Indira Gandhi Rashtriya Manav Sangrahalaya as a Facilitator’. The paper explores the role of museums
as a facilitator of education in the context of Indian museums. Various museum education
programmes of Indira Gandhi Rashtriya Manav Sanghralaya’, Bhopal are discussed in the paper
as examples.
In his paper on ‘Indian Museum Education’ Dr. S. M. Nair reviews the current status of educational
programmes in Indian museums and examines the reasons for lack of initiatives in the field of museum
education in India. A comparison has been attempted between the educational programmes of science
& natural history museums and the art & archaeology museums in India.
Dr. Shobita Punja in her article ‘Communication and Outreach’ highlights the key issue of lack of a policy
on museum education in India. The paper discusses the potential of museums as high quality learning
resources. The paper illustrates the various programmes undertaken in the area of museum education
by INTACH, Center for Cultural Education Resource and Training(CCERT) and the British Council in India.
Renu Jathar’s article on ‘Educational Activities of The Chhatrapati Shivaji Maharaj Vastu
Sangrahalaya(CSMVS)’ brings forth the educational activities of CSMVS, formerly known as the Prince of
Wales Museum of Western India. It also highlights the policy of CSMVS to view museum education as an
effective medium for outreach activities aimed at enlarging the visitor base of a museum.
The paper, ‘Museum’s Role – To educate or to bring about a social change’ by Rama Lakshmi questions
the assigned role of museums in the sphere of education. The paper argues that the role of a museum is
of a platform, a story board for ideas, interpretations and narratives.
Dr. Asif Naqvi in his paper ‘Educational Role of Museums in India’ reviews the historical development of
museums in India and their educational role. The paper emphasizes that museums in India should turn
into forums of non-formal education.
The paper by Dr. Carol Ann Reed on ‘Marginalized Youth and Museums; Exploring Cross-cultural
Linkages at Sanskriti Kendra’, highlights the perception if museums as elitist organizations not
accessible to all sections of society. The paper presents the results of a workshop done by the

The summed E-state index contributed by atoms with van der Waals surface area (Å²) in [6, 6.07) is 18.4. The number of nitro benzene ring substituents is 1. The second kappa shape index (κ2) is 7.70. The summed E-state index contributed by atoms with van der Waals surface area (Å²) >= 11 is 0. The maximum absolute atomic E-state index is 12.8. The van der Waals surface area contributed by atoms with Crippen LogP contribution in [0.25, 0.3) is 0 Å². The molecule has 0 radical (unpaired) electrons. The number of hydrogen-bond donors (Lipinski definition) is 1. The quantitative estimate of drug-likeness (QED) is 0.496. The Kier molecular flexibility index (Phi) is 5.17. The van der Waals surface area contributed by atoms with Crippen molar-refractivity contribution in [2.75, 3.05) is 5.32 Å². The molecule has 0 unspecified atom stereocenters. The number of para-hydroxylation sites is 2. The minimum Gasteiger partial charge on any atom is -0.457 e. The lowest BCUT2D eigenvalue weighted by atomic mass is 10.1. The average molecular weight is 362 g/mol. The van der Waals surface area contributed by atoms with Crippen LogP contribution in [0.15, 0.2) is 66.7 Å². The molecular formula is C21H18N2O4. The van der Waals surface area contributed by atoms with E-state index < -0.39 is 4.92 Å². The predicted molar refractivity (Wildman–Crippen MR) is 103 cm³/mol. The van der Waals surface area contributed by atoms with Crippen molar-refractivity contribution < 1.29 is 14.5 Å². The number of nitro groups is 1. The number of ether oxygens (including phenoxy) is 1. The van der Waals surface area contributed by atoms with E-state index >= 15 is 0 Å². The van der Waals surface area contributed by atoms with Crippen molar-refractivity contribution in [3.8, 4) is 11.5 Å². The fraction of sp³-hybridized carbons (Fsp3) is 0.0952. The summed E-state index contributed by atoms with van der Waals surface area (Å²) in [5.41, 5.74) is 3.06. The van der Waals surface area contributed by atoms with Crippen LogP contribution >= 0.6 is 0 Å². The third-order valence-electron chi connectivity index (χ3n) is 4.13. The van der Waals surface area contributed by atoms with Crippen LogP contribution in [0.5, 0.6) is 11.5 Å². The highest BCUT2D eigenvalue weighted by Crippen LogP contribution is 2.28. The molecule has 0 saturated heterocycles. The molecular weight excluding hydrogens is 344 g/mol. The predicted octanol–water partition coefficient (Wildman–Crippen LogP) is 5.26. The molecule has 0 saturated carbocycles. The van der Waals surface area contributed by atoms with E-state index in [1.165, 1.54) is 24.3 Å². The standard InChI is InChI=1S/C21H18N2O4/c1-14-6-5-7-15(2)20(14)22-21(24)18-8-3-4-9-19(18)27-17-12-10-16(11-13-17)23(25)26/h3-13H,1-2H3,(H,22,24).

author to engage young children from an orphanage in the museum programme at the Sanskriti
Kendra. The paper demonstrates the relevance of museums for all sections of society including
the poor and marginalized.
Alicia Stevens writes on ‘International Partnerships for Museum Education’. The paper discusses
the need and methodology for successful international collaboration through the examples from
American Museum of Natural History.
The paper ‘Moving Museums towards Performance Measurement’ by Dr. Ray Rist elucidates on the
need, rationale and benefits for the evaluation of performance outcomes. The paper talks about the
techniques for defining and identifying effectiveness in museum practice.
Tim Groove in his paper ‘Intellectual Access to Museum Education’ deliberates on the efforts of museum
educators across the United States of America to increase intellectual access to museum exhibition by
addressing various learning styles of visitors.
The paper, ‘An Introduction and Discussion Of The Web Site Exhibit Files’ by Gretchen Jennings
discusses the website, ‘Exhibit Files’ its goals and uses in the field of museums.
Roberta Altman in her paper, ‘The Arts As Catalyst Across Contexts: Linking Classrooms, Community, and
Museums’ explains a museum education project done by the author with a group of school students in
collaboration with American Museum of Natural History. The paper highlights the use of museums for
outreach educational programmes.
The seminar papers reveal the diverse range and nature of aspects of museum education
discussed amongst scholars. This seminar was a small and focused effort to deliberate on the
issues of museum education in India. It initiated a cross cultural dialogue amongst museum
professionals in India and the United States. The proceedings are an endeavor to bring forth the
discussions and deliberations of the seminar to students and scholars.